The exhibition opens on February 15.

During the Second World War the museum building in Old Portsmouth was bombed and a large part of the collection was lost: Cumberland House became the main museum until new premises could be found.

The 1960s and 1970s were a time of growth for the museum service –Southsea Castle was purchased in 1960, and in 1972 a new city museum opened in Museum Road, part of the former Clarence Barracks. Eastney Beam Engine House was also opened to the public as an industrial museum in 1972.

As well as permanent collections there are exciting events happening all the time. And outreach community work is a major part of the museum service, which is constantly evolving.

But what has remained at its heart for the past 125 years is the preservation of our culture, art and heritage. Go to portsmouthmuseums.co.uk

VOLUNTEERS ARE A VITAL PART OF THE MUSEUM SERVICE

As well as the experts, Portsmouth Museum Service has an army of volunteers helping run our museums.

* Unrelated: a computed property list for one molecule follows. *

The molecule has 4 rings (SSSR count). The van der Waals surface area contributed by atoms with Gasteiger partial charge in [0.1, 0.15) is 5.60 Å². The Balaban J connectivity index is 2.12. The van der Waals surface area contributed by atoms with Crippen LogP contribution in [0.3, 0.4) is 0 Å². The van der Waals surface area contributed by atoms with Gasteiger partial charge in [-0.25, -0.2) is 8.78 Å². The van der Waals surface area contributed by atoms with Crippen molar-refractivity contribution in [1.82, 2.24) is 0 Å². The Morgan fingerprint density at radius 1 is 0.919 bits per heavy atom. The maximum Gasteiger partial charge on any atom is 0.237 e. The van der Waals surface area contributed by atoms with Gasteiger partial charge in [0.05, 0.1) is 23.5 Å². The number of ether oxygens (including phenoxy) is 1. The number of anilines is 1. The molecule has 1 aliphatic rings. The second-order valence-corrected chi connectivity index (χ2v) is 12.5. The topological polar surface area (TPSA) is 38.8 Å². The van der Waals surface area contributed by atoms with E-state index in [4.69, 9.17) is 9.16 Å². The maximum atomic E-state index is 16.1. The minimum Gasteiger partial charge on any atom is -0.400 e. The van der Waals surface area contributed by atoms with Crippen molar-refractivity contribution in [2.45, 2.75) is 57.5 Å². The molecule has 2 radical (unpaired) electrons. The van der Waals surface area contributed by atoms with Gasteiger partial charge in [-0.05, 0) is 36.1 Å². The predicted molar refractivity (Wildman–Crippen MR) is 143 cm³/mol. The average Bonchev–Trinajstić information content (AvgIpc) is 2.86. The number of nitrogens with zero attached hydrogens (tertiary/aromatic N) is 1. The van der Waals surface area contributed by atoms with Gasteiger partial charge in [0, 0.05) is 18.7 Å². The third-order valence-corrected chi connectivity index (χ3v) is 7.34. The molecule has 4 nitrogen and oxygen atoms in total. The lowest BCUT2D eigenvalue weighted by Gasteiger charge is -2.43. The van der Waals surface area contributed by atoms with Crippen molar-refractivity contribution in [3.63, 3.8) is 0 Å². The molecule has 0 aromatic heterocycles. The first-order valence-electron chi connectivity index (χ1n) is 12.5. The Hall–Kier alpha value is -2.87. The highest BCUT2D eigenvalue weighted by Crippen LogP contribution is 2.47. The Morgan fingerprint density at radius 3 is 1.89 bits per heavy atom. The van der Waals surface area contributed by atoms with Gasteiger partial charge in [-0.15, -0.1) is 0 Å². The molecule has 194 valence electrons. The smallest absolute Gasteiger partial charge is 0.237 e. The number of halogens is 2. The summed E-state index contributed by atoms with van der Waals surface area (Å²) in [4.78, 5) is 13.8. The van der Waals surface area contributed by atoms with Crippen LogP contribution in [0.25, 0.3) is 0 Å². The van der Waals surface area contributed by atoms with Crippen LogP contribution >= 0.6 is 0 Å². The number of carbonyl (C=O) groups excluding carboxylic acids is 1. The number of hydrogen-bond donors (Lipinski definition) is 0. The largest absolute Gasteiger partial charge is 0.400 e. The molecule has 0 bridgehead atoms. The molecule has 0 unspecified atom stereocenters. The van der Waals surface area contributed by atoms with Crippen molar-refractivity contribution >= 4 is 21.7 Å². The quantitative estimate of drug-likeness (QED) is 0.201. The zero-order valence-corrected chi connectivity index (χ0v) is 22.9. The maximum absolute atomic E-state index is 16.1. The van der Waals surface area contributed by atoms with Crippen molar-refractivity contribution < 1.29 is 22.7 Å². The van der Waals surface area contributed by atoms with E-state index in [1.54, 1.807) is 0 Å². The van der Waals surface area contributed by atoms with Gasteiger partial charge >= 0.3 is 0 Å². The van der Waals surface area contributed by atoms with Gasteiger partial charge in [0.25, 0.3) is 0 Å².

They greet visitors, listen to their stories, digitise objects and artefacts, and even keep the museums’ storehouse at Hilsea organised.

Eighty volunteers contribute 1,000 hours a month to Portsmouth Museums. Daniel Jessop, the participation officer at The D-Day Story, says: ‘They add value to the visitor experience, work directly with objects and are also ambassadors across the city for the stories our museums tell. The D-Day Story wouldn’t be what it is without them. They give up their time for free and undertake training. While our staff are concerned with the day-to-day running of the museums, they will be listening to visitors’ stories.’